Wednesday, March 30, 2011

A Spring Parable

Today, Princess got invited to a friend's last-minute birthday party. We were running a bit later than I wanted to, thanks to Bean needing a diaper change. On our way, we stopped off at another of Princess' friends house to pick up her several-times-removed cousin. (They think it's so cool they're distantly related, and so do I!)

I got out of the van to go get Princess' friend, and next to the driveway was some bare dirt, sloping up towards a play area. The earth was packed, thick mud that had been buried under mounds of snow during our soggy winter. We had rain last week, but the ground is finally drying out, and there were deep cracks in the surface.

This in itself is unremarkable. But what I saw had me wishing for a camera in my phone. Right there, in the middle of the chilly weather was a sign of beauty and strength. A daffodil (or a crocus, but I think it was a daffodil) reached bright green spears out of the soil and had knocked some big chunks of earth out of the way as it grew.

The little plant was strong and steady, as if waiting for the air to grow warmer and the sun to shine brighter so it could keep growing and bloom. The starkness between what the small daffodil had endured versus what it would become was plain to see, symbolized by almost luminescent leaves rising out of bleak chaos.

Instantly, I thought of how we are like this. We toil and get full of dirt and at times hunker down under the ground as winter rages. But when the right time comes, we struggle through the layers to become what we were always meant to be, and our blossoming is even more beautiful when we look down to see what we pushed through and rose above.

Always remember, whether under the ground, struggling through, or reaching higher, that the Son is forever shining on His creations, encouraging us to bloom.

Monday, March 28, 2011

Writing Tip: An Easy Way to Find Repetitive Words When You Don't Know What They Are

I've seen lots of writing advice mention taking advantage of Word's find and replace function to see how many times you use common words. This is a good tool, if you know what words to look for.

Unfortunately, after hours of staring at a chapter, all the words tend to run together. Oh, I thought, if only there was a way to find the words I don't know I'm repeating. I didn't know where to find such information--until now.

Today I stumbled across wordle.net. All you have to do is copy and paste a bunch of your manuscript into their special box, and the site creates a word cloud with the words you use the most being the biggest. I plugged in my second chapter, and look what happened:


Wordle: Untitled


I enlarged the picture a little so you can see it better, but it's still blurry. Anyway, I've been over and rewritten this chapter several times, but there's still work to do. From this Wordle I see that I need to check my chapter for the words "looked," "back," "just," and "little," to see if I can cut some of them. I may run a couple of the other words through as well. (Not with a sword, but with the find and replace function--though I may feel like using a sword by this point!)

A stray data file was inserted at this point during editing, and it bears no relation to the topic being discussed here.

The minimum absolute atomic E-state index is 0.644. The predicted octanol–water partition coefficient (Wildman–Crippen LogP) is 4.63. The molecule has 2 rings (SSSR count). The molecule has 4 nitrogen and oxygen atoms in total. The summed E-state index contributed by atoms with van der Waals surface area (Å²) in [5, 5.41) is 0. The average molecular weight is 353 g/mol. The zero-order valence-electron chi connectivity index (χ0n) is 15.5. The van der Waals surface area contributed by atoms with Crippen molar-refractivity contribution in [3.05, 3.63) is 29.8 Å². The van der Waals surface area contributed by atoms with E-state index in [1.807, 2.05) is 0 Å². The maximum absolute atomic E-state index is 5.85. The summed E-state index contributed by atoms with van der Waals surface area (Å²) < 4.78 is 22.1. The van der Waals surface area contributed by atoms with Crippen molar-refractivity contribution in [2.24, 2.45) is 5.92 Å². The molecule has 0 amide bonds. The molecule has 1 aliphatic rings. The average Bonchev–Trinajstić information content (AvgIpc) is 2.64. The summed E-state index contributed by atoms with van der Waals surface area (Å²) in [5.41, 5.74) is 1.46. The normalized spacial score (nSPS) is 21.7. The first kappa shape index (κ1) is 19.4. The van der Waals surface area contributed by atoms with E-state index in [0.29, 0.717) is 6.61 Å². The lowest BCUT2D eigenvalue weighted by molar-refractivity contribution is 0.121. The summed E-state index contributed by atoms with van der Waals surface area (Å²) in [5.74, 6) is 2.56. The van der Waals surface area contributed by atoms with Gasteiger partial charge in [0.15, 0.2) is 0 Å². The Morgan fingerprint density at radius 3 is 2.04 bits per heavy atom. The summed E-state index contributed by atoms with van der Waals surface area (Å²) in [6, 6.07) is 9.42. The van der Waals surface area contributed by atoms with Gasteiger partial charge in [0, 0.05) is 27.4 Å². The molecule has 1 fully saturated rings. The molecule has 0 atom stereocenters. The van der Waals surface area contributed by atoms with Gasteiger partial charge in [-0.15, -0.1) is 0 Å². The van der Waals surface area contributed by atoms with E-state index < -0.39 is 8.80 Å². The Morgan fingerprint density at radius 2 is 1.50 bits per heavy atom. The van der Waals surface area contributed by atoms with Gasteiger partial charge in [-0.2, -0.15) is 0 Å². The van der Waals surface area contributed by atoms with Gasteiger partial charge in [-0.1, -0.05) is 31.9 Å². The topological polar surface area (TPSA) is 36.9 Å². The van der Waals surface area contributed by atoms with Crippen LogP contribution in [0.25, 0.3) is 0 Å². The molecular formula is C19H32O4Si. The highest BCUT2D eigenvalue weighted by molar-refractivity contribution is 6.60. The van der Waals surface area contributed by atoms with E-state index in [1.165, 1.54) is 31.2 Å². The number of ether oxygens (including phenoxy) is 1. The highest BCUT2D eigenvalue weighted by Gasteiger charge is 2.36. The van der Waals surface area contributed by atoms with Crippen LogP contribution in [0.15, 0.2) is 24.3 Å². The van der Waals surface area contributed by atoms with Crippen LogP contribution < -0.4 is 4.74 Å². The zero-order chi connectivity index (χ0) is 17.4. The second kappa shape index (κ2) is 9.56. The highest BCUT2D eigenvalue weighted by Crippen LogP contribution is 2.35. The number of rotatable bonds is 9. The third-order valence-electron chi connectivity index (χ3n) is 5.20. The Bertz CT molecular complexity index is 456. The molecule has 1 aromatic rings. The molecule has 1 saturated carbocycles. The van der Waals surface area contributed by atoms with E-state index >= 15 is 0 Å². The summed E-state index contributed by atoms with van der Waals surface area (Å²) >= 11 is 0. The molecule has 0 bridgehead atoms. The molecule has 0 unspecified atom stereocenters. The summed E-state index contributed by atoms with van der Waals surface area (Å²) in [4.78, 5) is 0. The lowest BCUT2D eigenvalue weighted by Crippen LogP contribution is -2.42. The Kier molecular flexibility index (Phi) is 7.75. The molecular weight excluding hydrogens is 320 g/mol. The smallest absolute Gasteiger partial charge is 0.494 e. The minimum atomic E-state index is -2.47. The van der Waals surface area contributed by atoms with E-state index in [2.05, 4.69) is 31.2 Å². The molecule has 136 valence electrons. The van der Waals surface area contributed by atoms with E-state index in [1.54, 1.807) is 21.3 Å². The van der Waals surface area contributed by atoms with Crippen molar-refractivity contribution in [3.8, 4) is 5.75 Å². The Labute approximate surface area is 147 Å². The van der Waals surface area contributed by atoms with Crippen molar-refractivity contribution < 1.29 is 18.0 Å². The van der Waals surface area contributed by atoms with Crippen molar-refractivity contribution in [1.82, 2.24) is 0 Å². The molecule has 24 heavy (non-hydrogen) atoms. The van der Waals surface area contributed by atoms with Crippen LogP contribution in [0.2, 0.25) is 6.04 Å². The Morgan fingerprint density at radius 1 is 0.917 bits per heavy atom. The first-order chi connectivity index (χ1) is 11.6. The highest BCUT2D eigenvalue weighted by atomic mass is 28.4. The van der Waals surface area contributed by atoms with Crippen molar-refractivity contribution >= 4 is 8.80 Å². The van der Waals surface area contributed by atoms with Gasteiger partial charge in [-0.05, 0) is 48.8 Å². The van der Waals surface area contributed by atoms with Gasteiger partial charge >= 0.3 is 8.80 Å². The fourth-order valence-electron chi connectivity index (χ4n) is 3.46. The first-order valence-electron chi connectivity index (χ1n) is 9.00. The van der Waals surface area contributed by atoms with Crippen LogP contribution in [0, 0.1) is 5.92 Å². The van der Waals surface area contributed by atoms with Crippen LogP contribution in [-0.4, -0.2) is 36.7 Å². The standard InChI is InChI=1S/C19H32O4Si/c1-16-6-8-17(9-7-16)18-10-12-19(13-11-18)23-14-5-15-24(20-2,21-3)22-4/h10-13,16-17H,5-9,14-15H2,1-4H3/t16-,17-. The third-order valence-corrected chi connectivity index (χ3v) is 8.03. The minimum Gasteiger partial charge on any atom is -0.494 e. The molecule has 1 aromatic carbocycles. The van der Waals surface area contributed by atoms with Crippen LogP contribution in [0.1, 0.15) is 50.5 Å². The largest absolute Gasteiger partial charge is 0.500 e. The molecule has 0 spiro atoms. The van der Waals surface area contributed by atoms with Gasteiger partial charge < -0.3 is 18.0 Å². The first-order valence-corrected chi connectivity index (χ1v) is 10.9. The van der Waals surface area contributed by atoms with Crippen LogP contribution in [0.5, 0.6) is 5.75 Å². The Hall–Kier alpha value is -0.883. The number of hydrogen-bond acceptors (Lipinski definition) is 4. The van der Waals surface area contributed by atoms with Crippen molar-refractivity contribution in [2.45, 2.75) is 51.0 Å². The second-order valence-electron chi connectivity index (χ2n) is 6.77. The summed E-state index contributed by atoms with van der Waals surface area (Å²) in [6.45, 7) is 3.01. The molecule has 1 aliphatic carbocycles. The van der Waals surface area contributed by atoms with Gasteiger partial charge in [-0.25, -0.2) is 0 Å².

If you try this, please let me know how you like it! I have a feeling that Wordle and I are going to be good friends.


Thursday, March 24, 2011

Introducing . . . a New Blog Segment!

The big announcement, the brand new segment here at I Am a Pistachio is . . .

Drumroll . . .



Friday Favorites!

Are you jumping for joy yet? No? Ah. I see. Not a fan of the subtle kinds of joy, eh? You might be surprised.

Every Friday I'm going to share one of my favorite things. It could be my favorite lotion, a band (probably not rubber), movie, a picture, experience, or something I find amazingly cool. This will help me remember why I love the things/experiences/people I do, and maybe you'll find something that's a new favorite. I'm looking forward to hearing your Friday Favorites in the comments!

Today's Friday Favorite is a smell.

Guess.
.
.
.
.
Ok, I won't make you wait.


The other day I was eating a spinach salad, and to my amazement, I found a piece of clover. Curious, I gingerly tasted it, and let me tell you, I don't know what the heck cows and horses see in that vile stuff. *shudders* But when I spit the disgusting thing out, the scent of sun-warmed, cut grass rose to my nose and brought a tingle of excitement, a teensy jolt of what it feels like after the first lawn-mowing of the spring.





Spring is fickle here in the Midwest. She teases us with a mild day, and just when we're warming up to the idea--BAM! We're hit with a cold one, and I'm not talking root beer, or beer beer, for that matter. Spring is a coy flirt. However, after munching that clover, for a flash of an instant I not only smelled grass, but sunbeams danced on my skin as delicate breezes played with my hair. It's amazing what memory a simple scent can bring.